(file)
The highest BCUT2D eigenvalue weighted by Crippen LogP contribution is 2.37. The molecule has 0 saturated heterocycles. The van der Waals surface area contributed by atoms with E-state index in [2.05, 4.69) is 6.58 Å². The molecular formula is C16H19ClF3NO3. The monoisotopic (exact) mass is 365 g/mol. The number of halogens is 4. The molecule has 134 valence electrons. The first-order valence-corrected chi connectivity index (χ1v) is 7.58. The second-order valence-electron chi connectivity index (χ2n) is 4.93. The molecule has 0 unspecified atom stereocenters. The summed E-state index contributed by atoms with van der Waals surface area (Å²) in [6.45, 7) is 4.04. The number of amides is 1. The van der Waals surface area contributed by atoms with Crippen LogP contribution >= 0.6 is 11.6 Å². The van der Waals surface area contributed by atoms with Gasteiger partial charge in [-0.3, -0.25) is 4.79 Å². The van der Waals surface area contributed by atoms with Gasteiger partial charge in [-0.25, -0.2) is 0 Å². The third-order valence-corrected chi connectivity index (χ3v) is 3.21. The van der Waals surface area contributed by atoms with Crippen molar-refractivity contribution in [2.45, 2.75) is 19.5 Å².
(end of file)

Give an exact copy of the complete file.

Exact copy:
The highest BCUT2D eigenvalue weighted by Crippen LogP contribution is 2.37. The molecule has 0 saturated heterocycles. The van der Waals surface area contributed by atoms with E-state index in [2.05, 4.69) is 6.58 Å². The molecular formula is C16H19ClF3NO3. The monoisotopic (exact) mass is 365 g/mol. The number of halogens is 4. The molecule has 134 valence electrons. The first-order valence-corrected chi connectivity index (χ1v) is 7.58. The second-order valence-electron chi connectivity index (χ2n) is 4.93. The molecule has 0 unspecified atom stereocenters. The summed E-state index contributed by atoms with van der Waals surface area (Å²) in [6.45, 7) is 4.04. The number of amides is 1. The van der Waals surface area contributed by atoms with Crippen LogP contribution >= 0.6 is 11.6 Å². The van der Waals surface area contributed by atoms with Gasteiger partial charge in [-0.3, -0.25) is 4.79 Å². The van der Waals surface area contributed by atoms with Gasteiger partial charge in [-0.25, -0.2) is 0 Å². The third-order valence-corrected chi connectivity index (χ3v) is 3.21. The van der Waals surface area contributed by atoms with Crippen molar-refractivity contribution in [2.45, 2.75) is 19.5 Å².